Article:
Little Israeli kids, curious about the world around them but lacking the vocabulary to express what they see, can sometimes be seen sticking out their little Bamba-and-snot-encrusted fingers and asking the perennial question: “Mah zeh?”
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When used as a stand-alone interrogatory, the phrase means “What’s that?” Add another word or phrase and it can turn into “What is,” as in “Mah zeh Bamba?” But while that’s a proper use of the phrase, you won’t ever actually hear an Israeli child asking what Bamba is, since it is not uncommon for one of a sabra baby’s first foods to be the Cheez Doodles-like crumbly peanut snack.
As those kids grow up, “mah zeh” transforms from question to two-word intensifier. Sure, it still indicates a query if there’s a question mark at the end of the sentence, but it’s at least as likely to be used as a description of something super-fun (“mah zeh keifi”), uber-cool (“mah zeh magniv”) or totally amazing (“mah zeh madhim”) as it is to signal lack of knowledge.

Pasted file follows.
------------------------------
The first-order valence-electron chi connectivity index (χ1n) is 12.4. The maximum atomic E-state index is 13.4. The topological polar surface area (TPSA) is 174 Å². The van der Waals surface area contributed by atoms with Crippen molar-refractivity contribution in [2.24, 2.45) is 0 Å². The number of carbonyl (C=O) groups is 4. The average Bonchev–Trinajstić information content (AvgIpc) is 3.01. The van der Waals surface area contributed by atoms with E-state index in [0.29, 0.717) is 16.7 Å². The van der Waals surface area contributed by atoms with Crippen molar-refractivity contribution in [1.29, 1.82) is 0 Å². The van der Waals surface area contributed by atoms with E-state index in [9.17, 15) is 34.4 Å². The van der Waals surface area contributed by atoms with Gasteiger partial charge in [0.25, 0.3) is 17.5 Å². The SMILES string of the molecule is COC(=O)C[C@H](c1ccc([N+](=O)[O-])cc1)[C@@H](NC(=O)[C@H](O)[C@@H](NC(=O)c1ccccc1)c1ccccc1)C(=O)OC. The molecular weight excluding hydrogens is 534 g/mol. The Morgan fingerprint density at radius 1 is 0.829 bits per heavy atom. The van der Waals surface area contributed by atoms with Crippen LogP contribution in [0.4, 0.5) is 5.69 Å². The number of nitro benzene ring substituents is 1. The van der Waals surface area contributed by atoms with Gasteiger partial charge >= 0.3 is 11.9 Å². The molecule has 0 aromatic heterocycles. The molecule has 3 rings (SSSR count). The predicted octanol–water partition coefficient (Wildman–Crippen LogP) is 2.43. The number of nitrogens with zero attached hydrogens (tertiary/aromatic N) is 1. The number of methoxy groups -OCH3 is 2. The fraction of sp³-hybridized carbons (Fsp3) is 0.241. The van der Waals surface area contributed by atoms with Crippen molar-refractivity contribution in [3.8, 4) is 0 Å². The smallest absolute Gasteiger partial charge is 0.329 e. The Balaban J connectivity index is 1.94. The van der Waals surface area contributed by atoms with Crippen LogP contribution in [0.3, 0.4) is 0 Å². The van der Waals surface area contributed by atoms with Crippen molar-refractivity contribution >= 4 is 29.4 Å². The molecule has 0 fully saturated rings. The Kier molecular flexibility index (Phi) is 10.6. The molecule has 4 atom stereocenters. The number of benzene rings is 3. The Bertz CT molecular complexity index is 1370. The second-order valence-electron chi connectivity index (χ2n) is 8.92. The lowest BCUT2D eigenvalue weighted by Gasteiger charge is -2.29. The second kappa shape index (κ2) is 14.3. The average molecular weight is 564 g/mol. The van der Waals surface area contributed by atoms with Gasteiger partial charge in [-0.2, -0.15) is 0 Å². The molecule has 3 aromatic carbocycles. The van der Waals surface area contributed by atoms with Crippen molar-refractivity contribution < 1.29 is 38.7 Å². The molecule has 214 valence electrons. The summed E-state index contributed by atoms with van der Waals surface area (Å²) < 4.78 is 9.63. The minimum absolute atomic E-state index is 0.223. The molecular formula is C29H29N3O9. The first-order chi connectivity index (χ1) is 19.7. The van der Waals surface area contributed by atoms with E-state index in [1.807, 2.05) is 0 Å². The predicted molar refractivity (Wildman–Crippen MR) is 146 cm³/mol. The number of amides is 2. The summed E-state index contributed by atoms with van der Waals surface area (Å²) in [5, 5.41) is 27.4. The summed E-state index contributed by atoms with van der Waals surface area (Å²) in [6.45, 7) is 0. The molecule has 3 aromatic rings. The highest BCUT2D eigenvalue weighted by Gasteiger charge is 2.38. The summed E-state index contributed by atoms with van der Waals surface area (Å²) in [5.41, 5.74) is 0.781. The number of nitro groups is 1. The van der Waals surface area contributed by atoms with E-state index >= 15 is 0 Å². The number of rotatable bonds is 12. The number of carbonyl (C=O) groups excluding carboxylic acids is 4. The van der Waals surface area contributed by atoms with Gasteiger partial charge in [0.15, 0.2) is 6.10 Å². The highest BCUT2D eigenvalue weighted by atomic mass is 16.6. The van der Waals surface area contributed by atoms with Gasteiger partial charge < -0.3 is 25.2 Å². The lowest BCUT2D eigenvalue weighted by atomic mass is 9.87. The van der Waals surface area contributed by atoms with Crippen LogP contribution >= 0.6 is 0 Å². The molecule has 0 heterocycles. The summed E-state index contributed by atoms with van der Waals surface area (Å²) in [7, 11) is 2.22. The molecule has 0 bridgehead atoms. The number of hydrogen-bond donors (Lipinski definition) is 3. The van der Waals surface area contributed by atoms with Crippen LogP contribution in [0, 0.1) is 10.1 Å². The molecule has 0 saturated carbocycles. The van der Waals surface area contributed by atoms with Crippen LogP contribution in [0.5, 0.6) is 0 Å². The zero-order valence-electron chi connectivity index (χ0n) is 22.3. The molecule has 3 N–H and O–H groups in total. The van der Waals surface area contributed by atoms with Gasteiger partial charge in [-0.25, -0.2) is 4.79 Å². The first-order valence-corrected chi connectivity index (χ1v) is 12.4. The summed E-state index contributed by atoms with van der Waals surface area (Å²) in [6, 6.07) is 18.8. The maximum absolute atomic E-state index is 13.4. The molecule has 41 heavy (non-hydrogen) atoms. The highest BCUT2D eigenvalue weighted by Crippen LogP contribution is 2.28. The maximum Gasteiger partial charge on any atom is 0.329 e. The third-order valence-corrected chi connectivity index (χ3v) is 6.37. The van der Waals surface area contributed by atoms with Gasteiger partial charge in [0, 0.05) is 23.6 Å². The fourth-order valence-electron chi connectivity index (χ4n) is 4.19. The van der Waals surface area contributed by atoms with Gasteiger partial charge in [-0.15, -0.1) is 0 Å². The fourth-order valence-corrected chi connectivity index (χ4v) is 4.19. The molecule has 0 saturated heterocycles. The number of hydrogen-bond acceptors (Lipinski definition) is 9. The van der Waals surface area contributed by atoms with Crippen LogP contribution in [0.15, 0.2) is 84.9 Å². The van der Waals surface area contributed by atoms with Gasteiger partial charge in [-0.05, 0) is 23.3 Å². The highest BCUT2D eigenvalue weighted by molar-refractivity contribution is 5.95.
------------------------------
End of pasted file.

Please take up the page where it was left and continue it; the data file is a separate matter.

I must have subconsciously assumed that this colloquial use of the phrase wouldn’t show up in my own kids’ vocabulary until they were older, maybe preteens. But the other day I overheard my 5-year-old daughter pretending to drive a car in the playground and announcing, apparently under the influence of her fellow kindergartners, that she was driving “mah zeh mah zeh mah zeh mah zeh maher,” or really really really really fast. Good thing we’ve got a few more years before she becomes eligible for a driver’s license.